Pope in Santiago de Compostela:
BARCELONA, Spain, 7 Nov. 2010.
After dedicating Barcelona’s Church of the Holy Family, Benedict XVI made a stop at Catholic charity that dedicates itself to the care of persons with handicaps. To those present he spoke of what the Christian considers to be the true sanctuary of God: the human person. The Pope said this today upon visiting the “Obra Benefico-Social Nen Deu” (social charity God-Child), a charity of the Franciscan Sisters of the Sacred Hearts that dates back to 1892. At its foundation, Nen Deu dedicated itself to the care of children with special needs, but over the years the charity has grown to include care for children and adults with physical or mental handicaps, as well as programs for the elderly in need of special care. The center that the Pope visited today is the headquarters of the charity, which was inaugurated in 2008. The Holy Father was welcomed today not only by the directors, staff and volunteers of the charity, but also by the children, youth and adults who receive care at Nen Deu, as well as their parents or relatives.
In his address to those present, the Pontiff affirmed that, “for the Christian, every man and woman is a true sanctuary of God, and should be treated with the highest respect and affection, above all when they are in need.” Benedict XVI said that this in this way, “the Church desires to put into practice the words of the Lord in the Gospel, ‘I say to you, as you did it to one of the least of these my brethren, you did it to me.’ In this land,” he added, “these words of Christ have motivated many sons and daughters of the Church to dedicate their lives to teaching, to works of assistance and the care of the sick and the disabled. Inspired by their example, I ask you to continue to provide loving care to the smallest and the most needy, giving them the very best of yourselves.”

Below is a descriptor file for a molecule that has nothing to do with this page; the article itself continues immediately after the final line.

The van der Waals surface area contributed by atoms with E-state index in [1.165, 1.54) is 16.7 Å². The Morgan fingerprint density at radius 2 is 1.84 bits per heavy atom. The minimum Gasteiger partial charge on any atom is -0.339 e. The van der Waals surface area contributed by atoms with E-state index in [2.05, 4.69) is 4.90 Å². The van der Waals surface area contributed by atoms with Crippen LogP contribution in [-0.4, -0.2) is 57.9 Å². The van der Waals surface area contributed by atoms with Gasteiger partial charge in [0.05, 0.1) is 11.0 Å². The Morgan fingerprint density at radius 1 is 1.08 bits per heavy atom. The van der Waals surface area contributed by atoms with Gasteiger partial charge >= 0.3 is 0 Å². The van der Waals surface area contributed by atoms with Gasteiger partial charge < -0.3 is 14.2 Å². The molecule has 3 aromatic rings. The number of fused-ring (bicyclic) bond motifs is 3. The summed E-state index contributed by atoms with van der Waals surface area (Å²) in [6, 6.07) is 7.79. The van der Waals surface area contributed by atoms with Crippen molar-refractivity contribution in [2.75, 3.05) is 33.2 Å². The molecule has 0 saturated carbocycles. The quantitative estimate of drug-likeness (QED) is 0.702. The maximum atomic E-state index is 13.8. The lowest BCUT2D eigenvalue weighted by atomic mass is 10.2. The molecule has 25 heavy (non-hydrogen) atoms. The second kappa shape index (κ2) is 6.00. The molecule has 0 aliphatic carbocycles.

The Pope said that the latest advances in medicine have “greatly contributed to the care of those in greatest need,” and that those advances “have been accompanied by a growing conviction of the importance of dedicated and humane treatment for the positive outcome of the healing process. It is indispensable,” the Pontiff affirmed, “that new technological developments in the field of medicine never be to the detriment of respect for human life and dignity, so that those who suffer physical illnesses or handicaps can always receive that love and attention required to make them feel valued as persons in their concrete needs.”
Turning to the children present, Benedict XVI gave thanks to God for their lives, which he said are “so precious in [God’s] eyes.” He added, “I assure you that you have a special place in the Pope’s heart. I pray for you every day and I ask you to help me by means of your prayers so that I may faithfully fulfill the mission entrusted to me by Christ.” The Pontiff added that he also remembers in his prayers “those who are dedicated to helping the suffering, and those who work tirelessly so that the handicapped can take their rightful place in society and not be marginalized because of their limitations. In this respect,” he said, “I wish to recognize, in a special way, the faithful witness of priests and those who visit the sick at home, in hospitals or in other specialized institutions. They incarnate that important ministry of consolation in the face of human frailty, which the Church seeks to carry out in imitation of the Good Samaritan.”